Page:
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Form and Meter
A Sylvia Plath Original: Nine Nine-syllable LinesThis poem definitely has a form, but it's not one that you've heard of before because it's particular to this poem—you could say it's custom fit,...
Our speaker pretends to be all mysterious and sphinxlike, but really spells out the riddle to give us an easy solution: the "I" in this poem is a pregnant woman, who isn't exactly reveling in the e...
We're nowhere, folks. Literally speaking, if we imagined the setting of each metaphor, it takes us to Africa, where there would be majestic elephants roaming out on plains, back to suburban America...
The speaker in this poem might be bitter about having a child, but the sounds in her writing would be pleasing to a child's ear, as riddles often are. We could imagine a mother reading this aloud t...
What's Up With the Title?
The title of this poem hasn't always been the same thing—at one point, this poem was apparently published as "Metaphors for A Pregnant Woman", which is a bit on the nose if you ask Shmoop. We thi...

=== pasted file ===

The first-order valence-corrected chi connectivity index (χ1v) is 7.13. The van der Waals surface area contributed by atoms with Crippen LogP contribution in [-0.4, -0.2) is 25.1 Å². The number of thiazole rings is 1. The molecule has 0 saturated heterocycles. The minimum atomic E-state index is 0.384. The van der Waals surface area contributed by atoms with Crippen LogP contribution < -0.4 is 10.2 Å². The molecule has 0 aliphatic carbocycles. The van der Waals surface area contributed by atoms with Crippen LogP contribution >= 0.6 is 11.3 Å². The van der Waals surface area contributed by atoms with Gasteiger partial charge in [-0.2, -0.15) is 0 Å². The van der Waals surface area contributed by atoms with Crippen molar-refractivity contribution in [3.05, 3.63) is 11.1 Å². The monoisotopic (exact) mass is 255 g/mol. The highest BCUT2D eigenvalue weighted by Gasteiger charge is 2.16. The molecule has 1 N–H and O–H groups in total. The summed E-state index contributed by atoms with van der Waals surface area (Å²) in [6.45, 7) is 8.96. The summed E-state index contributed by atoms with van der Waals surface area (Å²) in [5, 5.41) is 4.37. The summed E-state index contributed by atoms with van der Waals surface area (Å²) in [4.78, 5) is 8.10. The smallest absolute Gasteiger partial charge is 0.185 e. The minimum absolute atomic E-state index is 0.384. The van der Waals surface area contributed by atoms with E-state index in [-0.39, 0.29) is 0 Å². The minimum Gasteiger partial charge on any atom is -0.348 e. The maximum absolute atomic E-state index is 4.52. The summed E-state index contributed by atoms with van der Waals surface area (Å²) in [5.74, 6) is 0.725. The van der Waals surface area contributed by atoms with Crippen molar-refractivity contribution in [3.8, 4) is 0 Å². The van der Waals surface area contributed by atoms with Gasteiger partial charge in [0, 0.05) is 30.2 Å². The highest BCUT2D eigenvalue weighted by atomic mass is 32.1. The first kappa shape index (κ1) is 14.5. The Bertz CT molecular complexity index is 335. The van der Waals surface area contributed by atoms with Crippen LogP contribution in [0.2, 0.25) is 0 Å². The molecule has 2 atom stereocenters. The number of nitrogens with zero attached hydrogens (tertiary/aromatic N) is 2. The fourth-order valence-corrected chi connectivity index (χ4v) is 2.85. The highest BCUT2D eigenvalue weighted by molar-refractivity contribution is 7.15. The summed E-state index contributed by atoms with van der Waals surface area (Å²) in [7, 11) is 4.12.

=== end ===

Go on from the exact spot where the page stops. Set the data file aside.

Hidden Meanings and Autobiographical HintsSylvia Plath loves making her readers work. This poem is a prime example, as it's through and through a poem of metaphors and riddles. When you read Plath,...
(5) Tree LineThough this is a short, relatively simple poem, it's also a riddle, and you have to work a little to get at the hidden meanings in this poem. There's metaphor after metaphor, and each...
Plath may have been a poet, but she sure wasn't down to hang with a crowd. In her words, "I much prefer doctors, midwives, lawyers, anything but writers. I think writers and artists are the most na...
GFor a poem about pregnancy, there's little talk of the birds and the bees.
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